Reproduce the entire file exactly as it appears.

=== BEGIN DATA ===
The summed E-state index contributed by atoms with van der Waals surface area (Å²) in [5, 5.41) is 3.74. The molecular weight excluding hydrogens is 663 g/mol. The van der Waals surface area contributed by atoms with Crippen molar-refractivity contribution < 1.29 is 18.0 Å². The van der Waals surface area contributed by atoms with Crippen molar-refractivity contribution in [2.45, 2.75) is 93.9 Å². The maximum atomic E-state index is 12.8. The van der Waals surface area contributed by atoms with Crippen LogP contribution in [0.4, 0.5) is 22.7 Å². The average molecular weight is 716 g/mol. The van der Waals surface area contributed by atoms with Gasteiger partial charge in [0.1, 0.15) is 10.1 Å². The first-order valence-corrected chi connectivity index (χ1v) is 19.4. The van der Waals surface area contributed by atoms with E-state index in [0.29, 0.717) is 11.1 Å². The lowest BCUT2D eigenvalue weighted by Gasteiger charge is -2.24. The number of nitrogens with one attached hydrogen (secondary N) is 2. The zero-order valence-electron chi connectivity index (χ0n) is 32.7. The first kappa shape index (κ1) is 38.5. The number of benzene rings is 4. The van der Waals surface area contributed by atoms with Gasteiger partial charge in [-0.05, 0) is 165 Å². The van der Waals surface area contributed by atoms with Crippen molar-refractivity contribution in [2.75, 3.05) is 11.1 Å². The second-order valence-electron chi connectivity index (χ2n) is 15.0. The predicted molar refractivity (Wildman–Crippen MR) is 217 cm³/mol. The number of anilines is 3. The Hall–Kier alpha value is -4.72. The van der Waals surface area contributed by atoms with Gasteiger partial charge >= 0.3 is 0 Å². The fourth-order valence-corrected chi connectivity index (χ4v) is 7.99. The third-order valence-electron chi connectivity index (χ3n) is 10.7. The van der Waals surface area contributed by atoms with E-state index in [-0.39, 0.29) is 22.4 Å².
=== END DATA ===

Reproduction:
The summed E-state index contributed by atoms with van der Waals surface area (Å²) in [5, 5.41) is 3.74. The molecular weight excluding hydrogens is 663 g/mol. The van der Waals surface area contributed by atoms with Crippen molar-refractivity contribution < 1.29 is 18.0 Å². The van der Waals surface area contributed by atoms with Crippen molar-refractivity contribution in [2.45, 2.75) is 93.9 Å². The maximum atomic E-state index is 12.8. The van der Waals surface area contributed by atoms with Crippen LogP contribution in [0.4, 0.5) is 22.7 Å². The average molecular weight is 716 g/mol. The van der Waals surface area contributed by atoms with Gasteiger partial charge in [0.1, 0.15) is 10.1 Å². The first-order valence-corrected chi connectivity index (χ1v) is 19.4. The van der Waals surface area contributed by atoms with E-state index in [0.29, 0.717) is 11.1 Å². The lowest BCUT2D eigenvalue weighted by Gasteiger charge is -2.24. The number of nitrogens with one attached hydrogen (secondary N) is 2. The zero-order valence-electron chi connectivity index (χ0n) is 32.7. The first kappa shape index (κ1) is 38.5. The number of benzene rings is 4. The van der Waals surface area contributed by atoms with Gasteiger partial charge in [-0.05, 0) is 165 Å². The van der Waals surface area contributed by atoms with Crippen molar-refractivity contribution in [2.75, 3.05) is 11.1 Å². The second-order valence-electron chi connectivity index (χ2n) is 15.0. The predicted molar refractivity (Wildman–Crippen MR) is 217 cm³/mol. The number of anilines is 3. The Hall–Kier alpha value is -4.72. The van der Waals surface area contributed by atoms with Gasteiger partial charge >= 0.3 is 0 Å². The fourth-order valence-corrected chi connectivity index (χ4v) is 7.99. The third-order valence-electron chi connectivity index (χ3n) is 10.7. The van der Waals surface area contributed by atoms with E-state index in [-0.39, 0.29) is 22.4 Å².